‘Fascinating and bewitching’: Chiharu Shiota’s ‘The Soul Trembles’ at GOMA now

June 17, 2022

A burnt baby grand piano attached to rows of singed empty wooden seats. Boats interconnected by a vast membrane of red thread. 

The Soul Trembles’ expresses the intangibles: memories, dreams, anxiety and silence.

The exhibition highlights twenty-five years of internationally renowned artist Chiharu Shiota’s practice and is now open at Brisbane’s Gallery of Modern Art (GOMA), encompassing the entire ground floor. It is the largest and most extensive exhibition to date for the artist.

 GOMA is the exclusive Australian venue for ‘The Soul Trembles’, a survey of more than a hundred works, incorporating large-scale installations, sculpture, video performance, photography, drawing and set design. Using millions of fine threads, Shiota’s constructions spill from wall to floor to ceiling.

Reuben Keehan, Curator of Contemporary Asian Art, Queensland Art Gallery | Gallery of Modern Art (QAGOMA) said Shiota’s work would spark the imaginations of visitors across generations and cultural backgrounds.

 ‘Shiota’s artistic practice is deeply personal, expressed through works with universal themes and ambitions. The exhibition title refers to the inexpressible stirrings of the heart, while the countless threads of the artist’s striking, room-filling installations allude to the complex connections that reach deep into our being,’ Mr Keehan said.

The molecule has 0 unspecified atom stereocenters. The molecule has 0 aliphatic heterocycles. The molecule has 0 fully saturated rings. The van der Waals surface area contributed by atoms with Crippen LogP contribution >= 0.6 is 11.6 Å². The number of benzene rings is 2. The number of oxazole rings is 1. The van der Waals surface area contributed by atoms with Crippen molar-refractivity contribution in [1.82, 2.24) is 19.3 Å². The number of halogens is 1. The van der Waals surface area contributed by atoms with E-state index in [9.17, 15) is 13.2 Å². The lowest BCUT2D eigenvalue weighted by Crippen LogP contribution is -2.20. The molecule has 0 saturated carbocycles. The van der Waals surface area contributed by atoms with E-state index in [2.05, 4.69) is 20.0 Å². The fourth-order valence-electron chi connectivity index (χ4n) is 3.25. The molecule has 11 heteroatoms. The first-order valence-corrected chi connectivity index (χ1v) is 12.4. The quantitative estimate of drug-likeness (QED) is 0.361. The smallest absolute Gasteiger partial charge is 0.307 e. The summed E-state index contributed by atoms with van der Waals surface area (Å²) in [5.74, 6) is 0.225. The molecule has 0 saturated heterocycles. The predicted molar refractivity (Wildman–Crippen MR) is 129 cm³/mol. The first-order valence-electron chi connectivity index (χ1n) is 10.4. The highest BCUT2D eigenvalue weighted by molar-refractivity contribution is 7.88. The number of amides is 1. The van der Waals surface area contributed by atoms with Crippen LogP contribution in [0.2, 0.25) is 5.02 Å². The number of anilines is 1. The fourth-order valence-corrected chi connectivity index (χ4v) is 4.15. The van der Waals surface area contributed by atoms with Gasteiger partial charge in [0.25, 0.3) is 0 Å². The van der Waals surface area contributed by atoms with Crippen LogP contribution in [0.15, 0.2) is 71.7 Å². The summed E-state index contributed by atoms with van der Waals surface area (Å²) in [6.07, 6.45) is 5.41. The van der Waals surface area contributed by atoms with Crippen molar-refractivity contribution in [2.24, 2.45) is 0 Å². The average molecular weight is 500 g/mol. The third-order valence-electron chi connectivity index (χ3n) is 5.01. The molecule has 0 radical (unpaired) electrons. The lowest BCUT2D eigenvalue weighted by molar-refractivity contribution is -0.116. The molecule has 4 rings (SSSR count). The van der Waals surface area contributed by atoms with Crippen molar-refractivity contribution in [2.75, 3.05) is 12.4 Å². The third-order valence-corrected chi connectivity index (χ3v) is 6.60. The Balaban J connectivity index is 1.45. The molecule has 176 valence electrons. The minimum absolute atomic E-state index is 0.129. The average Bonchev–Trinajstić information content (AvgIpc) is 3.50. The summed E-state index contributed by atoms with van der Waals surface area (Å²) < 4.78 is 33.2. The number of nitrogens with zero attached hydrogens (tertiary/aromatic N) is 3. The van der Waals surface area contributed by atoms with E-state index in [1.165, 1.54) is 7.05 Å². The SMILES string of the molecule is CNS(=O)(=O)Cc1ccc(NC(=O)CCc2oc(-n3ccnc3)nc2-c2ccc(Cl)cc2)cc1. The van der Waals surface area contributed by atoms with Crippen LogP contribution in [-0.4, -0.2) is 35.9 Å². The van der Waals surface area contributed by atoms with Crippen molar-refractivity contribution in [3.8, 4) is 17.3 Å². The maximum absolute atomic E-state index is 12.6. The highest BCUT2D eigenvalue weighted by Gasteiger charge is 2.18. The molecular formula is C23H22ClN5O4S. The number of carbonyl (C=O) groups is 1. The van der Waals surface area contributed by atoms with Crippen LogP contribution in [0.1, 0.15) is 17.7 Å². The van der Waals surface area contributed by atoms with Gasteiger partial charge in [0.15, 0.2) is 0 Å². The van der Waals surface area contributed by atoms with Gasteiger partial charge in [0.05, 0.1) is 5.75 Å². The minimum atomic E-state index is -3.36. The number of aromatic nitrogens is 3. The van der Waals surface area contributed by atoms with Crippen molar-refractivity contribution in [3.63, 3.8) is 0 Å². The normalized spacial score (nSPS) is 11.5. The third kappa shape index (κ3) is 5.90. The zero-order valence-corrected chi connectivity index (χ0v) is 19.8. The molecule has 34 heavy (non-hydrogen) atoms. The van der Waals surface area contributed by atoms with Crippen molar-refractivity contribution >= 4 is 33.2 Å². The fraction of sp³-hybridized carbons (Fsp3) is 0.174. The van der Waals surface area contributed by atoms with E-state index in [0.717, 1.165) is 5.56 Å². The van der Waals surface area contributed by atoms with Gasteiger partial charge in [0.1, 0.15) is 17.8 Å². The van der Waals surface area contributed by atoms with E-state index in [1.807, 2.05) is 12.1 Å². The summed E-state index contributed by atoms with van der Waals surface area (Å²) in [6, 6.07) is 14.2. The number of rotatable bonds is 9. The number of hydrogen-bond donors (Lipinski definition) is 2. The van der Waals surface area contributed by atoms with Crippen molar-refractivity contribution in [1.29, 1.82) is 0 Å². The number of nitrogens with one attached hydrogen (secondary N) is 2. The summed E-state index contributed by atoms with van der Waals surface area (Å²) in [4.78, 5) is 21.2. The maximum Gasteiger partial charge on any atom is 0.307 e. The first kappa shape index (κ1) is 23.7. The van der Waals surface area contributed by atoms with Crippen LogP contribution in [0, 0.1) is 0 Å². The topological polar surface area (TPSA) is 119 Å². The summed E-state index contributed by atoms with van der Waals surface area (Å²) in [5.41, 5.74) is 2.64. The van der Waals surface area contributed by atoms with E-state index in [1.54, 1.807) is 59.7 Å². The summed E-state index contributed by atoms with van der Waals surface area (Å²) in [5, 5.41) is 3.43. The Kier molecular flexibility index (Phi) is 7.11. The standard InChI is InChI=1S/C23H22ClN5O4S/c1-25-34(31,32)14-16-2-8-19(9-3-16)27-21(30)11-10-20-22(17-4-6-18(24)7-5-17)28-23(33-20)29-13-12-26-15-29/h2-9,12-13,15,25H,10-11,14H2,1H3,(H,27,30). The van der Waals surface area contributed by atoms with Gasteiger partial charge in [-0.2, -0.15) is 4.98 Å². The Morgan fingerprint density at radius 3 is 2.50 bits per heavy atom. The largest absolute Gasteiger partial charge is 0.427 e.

‘Moving her hands to create a three-dimensional drawing, Shiota gradually forms a surface from the lines of thread until they completely fill the space. Like prey caught in a spider’s web, we are instantaneously fascinated and bewitched by the extraordinary worlds created,’ Mr Keehan said.


The accompanying Children’s Art Centre exhibition ‘Chiharu Shiota: A Feeling’ explores themes of inner life, including the soul, emotions, and how to express big ideas. The project includes a video in which children share their thoughts about the soul and encourages young visitors to make a drawing of how they feel and add it to a cumulative display.


Born in Osaka in 1972, Shiota enrolled at Kyoto Seika University to study painting in 1992. After a formative year at Canberra School of Art from 1993-94 where she abandoned painting in favour of the expressive immediacy of performance and installation, Shiota then based her practice in Berlin from 1999 developing a practice of truly international reach.

Chiharu Shiota

‘GOMA will be truly transformed with this exclusive and immersive exhibition which showcases the work of a unique artist,’ said Minister for the Arts Leeanne Enoch.

‘The Queensland Government supports QAGOMA to present major work on an international scale to engage visitors and boost our cultural tourism profile.

‘This is especially important in the lead up to the Brisbane 2032 Olympics and Paralympics, when our arts and cultural organisations will be showcased and celebrated on a global stage.’

Tickets can be purchased at www.qagoma.qld.gov.au with a newly introduced youth ticket price for visitors aged 13 to 17.

The exhibition continues at GOMA until 3 October 2022.